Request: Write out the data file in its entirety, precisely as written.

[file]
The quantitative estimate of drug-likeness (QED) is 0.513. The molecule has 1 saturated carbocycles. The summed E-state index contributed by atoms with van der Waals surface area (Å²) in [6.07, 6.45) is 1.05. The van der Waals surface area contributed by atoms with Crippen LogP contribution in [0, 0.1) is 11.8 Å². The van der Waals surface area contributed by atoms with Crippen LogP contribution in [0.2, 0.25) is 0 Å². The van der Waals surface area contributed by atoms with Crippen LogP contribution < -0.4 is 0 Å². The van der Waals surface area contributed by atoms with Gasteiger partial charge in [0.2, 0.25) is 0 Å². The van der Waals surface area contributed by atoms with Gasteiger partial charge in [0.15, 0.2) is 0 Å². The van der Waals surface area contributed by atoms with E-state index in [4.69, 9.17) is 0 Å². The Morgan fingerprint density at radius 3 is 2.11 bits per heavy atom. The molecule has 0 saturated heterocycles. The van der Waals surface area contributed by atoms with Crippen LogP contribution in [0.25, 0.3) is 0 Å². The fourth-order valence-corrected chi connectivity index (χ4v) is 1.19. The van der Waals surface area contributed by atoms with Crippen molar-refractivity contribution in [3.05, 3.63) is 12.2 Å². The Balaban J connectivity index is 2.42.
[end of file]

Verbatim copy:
The quantitative estimate of drug-likeness (QED) is 0.513. The molecule has 1 saturated carbocycles. The summed E-state index contributed by atoms with van der Waals surface area (Å²) in [6.07, 6.45) is 1.05. The van der Waals surface area contributed by atoms with Crippen LogP contribution in [0, 0.1) is 11.8 Å². The van der Waals surface area contributed by atoms with Crippen LogP contribution in [0.2, 0.25) is 0 Å². The van der Waals surface area contributed by atoms with Crippen LogP contribution < -0.4 is 0 Å². The van der Waals surface area contributed by atoms with Gasteiger partial charge in [0.2, 0.25) is 0 Å². The van der Waals surface area contributed by atoms with Gasteiger partial charge in [0.15, 0.2) is 0 Å². The van der Waals surface area contributed by atoms with E-state index in [4.69, 9.17) is 0 Å². The Morgan fingerprint density at radius 3 is 2.11 bits per heavy atom. The molecule has 0 saturated heterocycles. The van der Waals surface area contributed by atoms with Crippen LogP contribution in [0.25, 0.3) is 0 Å². The fourth-order valence-corrected chi connectivity index (χ4v) is 1.19. The van der Waals surface area contributed by atoms with Crippen molar-refractivity contribution in [3.05, 3.63) is 12.2 Å². The Balaban J connectivity index is 2.42.